Budget Crunch Pits Forests Against Schools

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The Bureau of Land Management and the Forest Service plan to sell tens of thousands of acres of federal land to raise money for a program that supports small, rural schools. The plan isn't popular with environmentalists, but officials are having difficulty finding another way to support the schools.

MICHELE NORRIS, host:

The Bush administration wants to sell tens of thousands of acres of federal land and use the proceeds to benefit rural counties and to reduce the deficit.

But as NPR's Jeff Brady reports, Congress is giving the proposal a cold reception. And environmentalists have made defeating it a top priority.

JEFF BRADY reporting:

In many Western counties, vital public services depended on logging. The federal government shares the money it earns from selling trees on public land with counties. But when timber sales ground to a halt in the 1990s, a lot of counties were left with big holes in their budget.

Six years ago Congress passed the Secure Rural Schools and Communities Self-Determination Act. It refilled those holes with a billion and a half dollars over the last four years.

(Soundbite of children)

BRADY: These fourth graders, playing a math game in Ashland, Oregon, have benefited from the act, as have schools all over the West. Nearly 70 percent of the $400 million paid out last year went to California, Oregon and Washington. The money also pays for police, and county road departments. Mike McArthur heads the Association of Oregon Counties.

Mr. MIKE MCARTHUR (Association of Oregon Counties): Some counties in Oregon have as much as 60 to 70 percent of their revenue coming from this act.

BRADY: Now the act is about to expire. McArthur's members and the Bush administration want to reauthorize it, but the administration says it won't pay for it out of the general fund anymore. Dave Tenny is a Deputy Undersecretary in the Agriculture Department.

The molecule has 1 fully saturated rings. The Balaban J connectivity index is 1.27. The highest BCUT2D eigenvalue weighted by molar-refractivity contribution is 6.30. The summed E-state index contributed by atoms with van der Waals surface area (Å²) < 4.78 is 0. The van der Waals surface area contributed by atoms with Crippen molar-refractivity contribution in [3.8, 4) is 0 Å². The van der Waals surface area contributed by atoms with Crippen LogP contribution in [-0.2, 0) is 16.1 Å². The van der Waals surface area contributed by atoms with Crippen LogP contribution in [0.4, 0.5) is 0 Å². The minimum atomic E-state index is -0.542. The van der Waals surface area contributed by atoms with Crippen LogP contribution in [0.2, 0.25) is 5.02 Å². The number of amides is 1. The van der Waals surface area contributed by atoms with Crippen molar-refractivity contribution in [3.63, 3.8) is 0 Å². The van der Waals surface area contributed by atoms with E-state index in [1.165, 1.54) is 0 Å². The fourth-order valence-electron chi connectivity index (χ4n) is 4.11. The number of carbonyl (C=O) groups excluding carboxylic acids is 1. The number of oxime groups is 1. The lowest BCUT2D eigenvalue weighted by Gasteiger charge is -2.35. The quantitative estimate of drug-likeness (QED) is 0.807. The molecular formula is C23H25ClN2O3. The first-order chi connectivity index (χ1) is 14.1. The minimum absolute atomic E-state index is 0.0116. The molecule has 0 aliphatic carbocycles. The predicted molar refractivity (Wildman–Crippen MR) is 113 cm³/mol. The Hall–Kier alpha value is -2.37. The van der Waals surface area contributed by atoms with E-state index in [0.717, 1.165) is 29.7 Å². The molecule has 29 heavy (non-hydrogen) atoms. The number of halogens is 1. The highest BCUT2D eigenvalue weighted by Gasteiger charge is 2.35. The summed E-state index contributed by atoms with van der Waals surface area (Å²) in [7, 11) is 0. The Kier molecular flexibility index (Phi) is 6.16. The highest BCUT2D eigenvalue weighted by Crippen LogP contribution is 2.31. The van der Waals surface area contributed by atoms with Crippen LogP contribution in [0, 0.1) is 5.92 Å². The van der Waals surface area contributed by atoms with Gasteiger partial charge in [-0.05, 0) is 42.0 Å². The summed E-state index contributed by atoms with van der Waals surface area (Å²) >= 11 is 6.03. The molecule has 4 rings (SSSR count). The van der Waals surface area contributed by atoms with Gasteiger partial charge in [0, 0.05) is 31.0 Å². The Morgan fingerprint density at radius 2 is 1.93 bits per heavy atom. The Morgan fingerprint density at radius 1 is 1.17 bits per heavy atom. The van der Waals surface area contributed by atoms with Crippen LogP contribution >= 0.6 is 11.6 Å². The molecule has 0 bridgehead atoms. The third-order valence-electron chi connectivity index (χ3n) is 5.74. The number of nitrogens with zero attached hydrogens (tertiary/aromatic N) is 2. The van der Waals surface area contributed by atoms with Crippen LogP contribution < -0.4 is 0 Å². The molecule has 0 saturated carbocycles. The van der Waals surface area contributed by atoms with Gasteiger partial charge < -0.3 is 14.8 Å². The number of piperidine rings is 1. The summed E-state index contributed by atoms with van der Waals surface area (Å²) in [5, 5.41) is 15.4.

Mr. DAVE TENNY (Department of Agriculture): Well now, obviously, we don't have surpluses and so under the pay as you go rules of the budget, you have to come up with some means of paying for it.

BRADY: The administration wants to sell a small fraction of the millions of acres of federal land to fund the program. The Forest Service has put together a list of isolated parcels that can be expensive to manage. If Congress approves the plan, the least controversial parcels that will fetch the most money will go on the auction block.

Mr. KEN MIDKIFF (Sierra Club, Ozark Chapter, Missouri): It's a really stupid idea.

BRADY: Ken Midkiff is with the Ozark Chapter of the Sierra Club in Missouri. He's especially sore over the proposal, because the list in Missouri contains more acres than Oregon. But the Show Me state wouldn't see much of the money. Midkiff says selling land to pay for a government program would set a bad precedent. Dave Alberswerth with the Wilderness Society agrees.

Mr. DAVE ALBERSWERTH (Wilderness Society): It's in essence analogous to if you had piled up a huge credit card debt, your solution to the problem is to sell your house.

BRADY: Alberswerth says the Forest Service proposal is bad enough, but the administration also wants to tap into money the Bureau of Land Management earns from selling property. Under that proposal, 70 percent of the proceeds would go directly into the Federal Treasury to offset the deficit.

In the past, that money was used to buy more land for things like endangered species recovery or recreation. Deputy Undersecretary Dave Tenny says that the administration expected opposition, but he says this is just a starting point.

Mr. TENNY: Typically in a discussion or negotiation, when one party puts a proposal on the table, another party would offer counterproposal. I think that's the way this is probably going to proceed.

BRADY: During the recent congressional hearing, Oregon Senator Ron Whiten did suggest another way to pay for the rural schools program: burn forest byproducts and produce electricity. But it's not clear that could raise anywhere near enough money.

That's the only counterproposal that's been made publicly. Dave Alberswerth with the Sierra Club says coming up with alternative solutions isn't his job, it's the administration's.

Mr. ALBERSWERTH: They're responsible for the federal budget, they're responsible for the jam we've gotten ourselves in. They have now, are hearing from Americans and their representatives in Congress that this isn't going to fly. And so it's incumbent upon them to come up with a viable alternative, I think.

BRADY: But the administration says absent another proposal, it's sticking with this one. Congress will have its say as it considers the budget.

Jeff Brady, NPR News, Denver.

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